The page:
Company apologizes for fighting Ute Tribe's sovereignty in court
An energy company is offering a public apology to the Ute Tribe of Utah for challenging the tribe's sovereignty and for arguing that the tribe's reservation has been diminished.

QEP Field Services, a subsidiary of Questar Corporation, operates five plants on the reservation. A dispute over the construction of a new natural gas processing plant led to a sovereignty dispute.

"QEP regrets and I hereby personally apologize for our decision to challenge the Uintah and Ouray Reservation boundary and jurisdictional authority of the tribe as part of our company’s legal defense of the federal government’s Clean Air Act case," Charles B. Stanley, the president and CEO of QEP said in a letter published in Indian Country Today.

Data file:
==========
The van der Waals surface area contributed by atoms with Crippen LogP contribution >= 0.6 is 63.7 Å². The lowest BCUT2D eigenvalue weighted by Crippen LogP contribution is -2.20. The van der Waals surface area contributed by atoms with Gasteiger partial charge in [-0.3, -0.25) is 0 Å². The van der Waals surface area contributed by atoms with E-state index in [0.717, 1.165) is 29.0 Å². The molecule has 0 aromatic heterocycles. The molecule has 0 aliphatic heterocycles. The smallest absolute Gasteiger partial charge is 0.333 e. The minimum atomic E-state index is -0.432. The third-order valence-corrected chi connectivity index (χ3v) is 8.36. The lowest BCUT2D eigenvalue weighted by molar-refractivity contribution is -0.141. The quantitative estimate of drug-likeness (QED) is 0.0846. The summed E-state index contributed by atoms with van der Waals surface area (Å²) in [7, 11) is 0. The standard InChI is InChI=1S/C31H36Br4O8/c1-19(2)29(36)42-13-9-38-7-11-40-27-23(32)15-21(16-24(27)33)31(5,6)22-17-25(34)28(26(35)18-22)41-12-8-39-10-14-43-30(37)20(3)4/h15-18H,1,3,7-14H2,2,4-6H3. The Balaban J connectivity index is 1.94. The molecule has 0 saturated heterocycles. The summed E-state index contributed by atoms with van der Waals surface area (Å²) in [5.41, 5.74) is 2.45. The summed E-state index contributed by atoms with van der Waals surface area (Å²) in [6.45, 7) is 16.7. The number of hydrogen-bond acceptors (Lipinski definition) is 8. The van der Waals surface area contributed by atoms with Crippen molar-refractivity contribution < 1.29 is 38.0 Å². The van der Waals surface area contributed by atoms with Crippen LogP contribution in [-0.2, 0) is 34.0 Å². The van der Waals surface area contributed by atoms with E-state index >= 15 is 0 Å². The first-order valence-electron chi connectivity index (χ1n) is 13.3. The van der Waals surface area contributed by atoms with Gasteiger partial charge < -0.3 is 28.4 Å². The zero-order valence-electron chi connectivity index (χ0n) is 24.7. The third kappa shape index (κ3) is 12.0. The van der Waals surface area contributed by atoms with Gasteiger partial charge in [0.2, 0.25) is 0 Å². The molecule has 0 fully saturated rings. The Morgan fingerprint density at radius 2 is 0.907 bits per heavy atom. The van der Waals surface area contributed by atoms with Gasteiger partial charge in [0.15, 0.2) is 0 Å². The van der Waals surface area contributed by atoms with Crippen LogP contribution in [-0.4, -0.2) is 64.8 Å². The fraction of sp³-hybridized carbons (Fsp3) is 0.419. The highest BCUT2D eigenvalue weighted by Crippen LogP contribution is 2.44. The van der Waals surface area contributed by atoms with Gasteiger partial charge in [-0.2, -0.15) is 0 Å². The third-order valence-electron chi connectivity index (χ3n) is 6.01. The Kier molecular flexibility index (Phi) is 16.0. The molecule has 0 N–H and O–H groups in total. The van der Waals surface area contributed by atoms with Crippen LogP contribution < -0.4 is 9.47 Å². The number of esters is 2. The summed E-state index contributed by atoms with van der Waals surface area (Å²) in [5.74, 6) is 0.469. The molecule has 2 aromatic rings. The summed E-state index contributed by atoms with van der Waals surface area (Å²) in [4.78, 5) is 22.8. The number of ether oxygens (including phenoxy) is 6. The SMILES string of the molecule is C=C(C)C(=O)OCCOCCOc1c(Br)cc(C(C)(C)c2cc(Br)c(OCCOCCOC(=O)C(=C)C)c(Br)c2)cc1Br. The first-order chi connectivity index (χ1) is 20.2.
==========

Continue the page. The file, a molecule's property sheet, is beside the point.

"To that end, we have voluntarily and unilaterally amended our answer to the government’s complaint to eliminate the defenses associated with the disestablishment of the Uncompahgre portion of your reservation, and the court has now accepted our amended answer," Stanley wrote.

During the dispute, former chairman Curtis Cesspooch, who was recently been ousted from his position, initiated banishment proceedings against QEP. The company claimed the tribe's court lacked jurisdiction over the matter.

Get the Story:
Charles B. Stanley: Apologies to the Ute Tribe (Indian Country Today 12/3)

Also Today:
Internal tribal conflict seeks solution (Indian Country Today 12/3)

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